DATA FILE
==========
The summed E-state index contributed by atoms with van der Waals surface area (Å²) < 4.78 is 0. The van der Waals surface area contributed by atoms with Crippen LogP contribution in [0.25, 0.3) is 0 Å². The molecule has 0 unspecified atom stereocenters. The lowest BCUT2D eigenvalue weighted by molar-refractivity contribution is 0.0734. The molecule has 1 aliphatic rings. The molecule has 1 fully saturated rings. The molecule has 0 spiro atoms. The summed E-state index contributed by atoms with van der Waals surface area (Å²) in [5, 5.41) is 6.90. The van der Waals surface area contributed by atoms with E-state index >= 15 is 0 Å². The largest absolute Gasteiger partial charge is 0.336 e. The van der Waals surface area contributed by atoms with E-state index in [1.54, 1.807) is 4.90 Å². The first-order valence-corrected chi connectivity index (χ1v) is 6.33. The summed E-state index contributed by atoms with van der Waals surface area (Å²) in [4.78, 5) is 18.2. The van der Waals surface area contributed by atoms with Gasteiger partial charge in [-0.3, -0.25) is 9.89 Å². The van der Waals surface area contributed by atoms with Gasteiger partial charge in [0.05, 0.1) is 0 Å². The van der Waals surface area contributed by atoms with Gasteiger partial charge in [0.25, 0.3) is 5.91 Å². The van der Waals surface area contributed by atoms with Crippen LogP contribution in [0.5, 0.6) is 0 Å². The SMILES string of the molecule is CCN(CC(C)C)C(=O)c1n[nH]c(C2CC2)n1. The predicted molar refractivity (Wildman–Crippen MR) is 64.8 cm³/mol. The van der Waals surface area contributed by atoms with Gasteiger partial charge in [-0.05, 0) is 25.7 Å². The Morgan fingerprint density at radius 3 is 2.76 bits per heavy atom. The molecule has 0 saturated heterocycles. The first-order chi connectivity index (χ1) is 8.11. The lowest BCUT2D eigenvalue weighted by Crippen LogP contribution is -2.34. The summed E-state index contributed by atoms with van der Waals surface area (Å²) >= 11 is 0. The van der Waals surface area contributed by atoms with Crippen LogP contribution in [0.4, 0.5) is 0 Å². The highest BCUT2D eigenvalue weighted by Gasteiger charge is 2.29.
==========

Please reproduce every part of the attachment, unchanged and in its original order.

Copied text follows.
The summed E-state index contributed by atoms with van der Waals surface area (Å²) < 4.78 is 0. The van der Waals surface area contributed by atoms with Crippen LogP contribution in [0.25, 0.3) is 0 Å². The molecule has 0 unspecified atom stereocenters. The lowest BCUT2D eigenvalue weighted by molar-refractivity contribution is 0.0734. The molecule has 1 aliphatic rings. The molecule has 1 fully saturated rings. The molecule has 0 spiro atoms. The summed E-state index contributed by atoms with van der Waals surface area (Å²) in [5, 5.41) is 6.90. The van der Waals surface area contributed by atoms with E-state index >= 15 is 0 Å². The largest absolute Gasteiger partial charge is 0.336 e. The van der Waals surface area contributed by atoms with E-state index in [1.54, 1.807) is 4.90 Å². The first-order valence-corrected chi connectivity index (χ1v) is 6.33. The summed E-state index contributed by atoms with van der Waals surface area (Å²) in [4.78, 5) is 18.2. The van der Waals surface area contributed by atoms with Gasteiger partial charge in [-0.3, -0.25) is 9.89 Å². The van der Waals surface area contributed by atoms with Gasteiger partial charge in [0.05, 0.1) is 0 Å². The van der Waals surface area contributed by atoms with Gasteiger partial charge in [0.25, 0.3) is 5.91 Å². The van der Waals surface area contributed by atoms with Crippen LogP contribution in [0.5, 0.6) is 0 Å². The SMILES string of the molecule is CCN(CC(C)C)C(=O)c1n[nH]c(C2CC2)n1. The predicted molar refractivity (Wildman–Crippen MR) is 64.8 cm³/mol. The van der Waals surface area contributed by atoms with Gasteiger partial charge in [-0.05, 0) is 25.7 Å². The Morgan fingerprint density at radius 3 is 2.76 bits per heavy atom. The molecule has 0 saturated heterocycles. The first-order chi connectivity index (χ1) is 8.11. The lowest BCUT2D eigenvalue weighted by Crippen LogP contribution is -2.34. The summed E-state index contributed by atoms with van der Waals surface area (Å²) >= 11 is 0. The van der Waals surface area contributed by atoms with Crippen LogP contribution in [0.4, 0.5) is 0 Å². The highest BCUT2D eigenvalue weighted by Gasteiger charge is 2.29.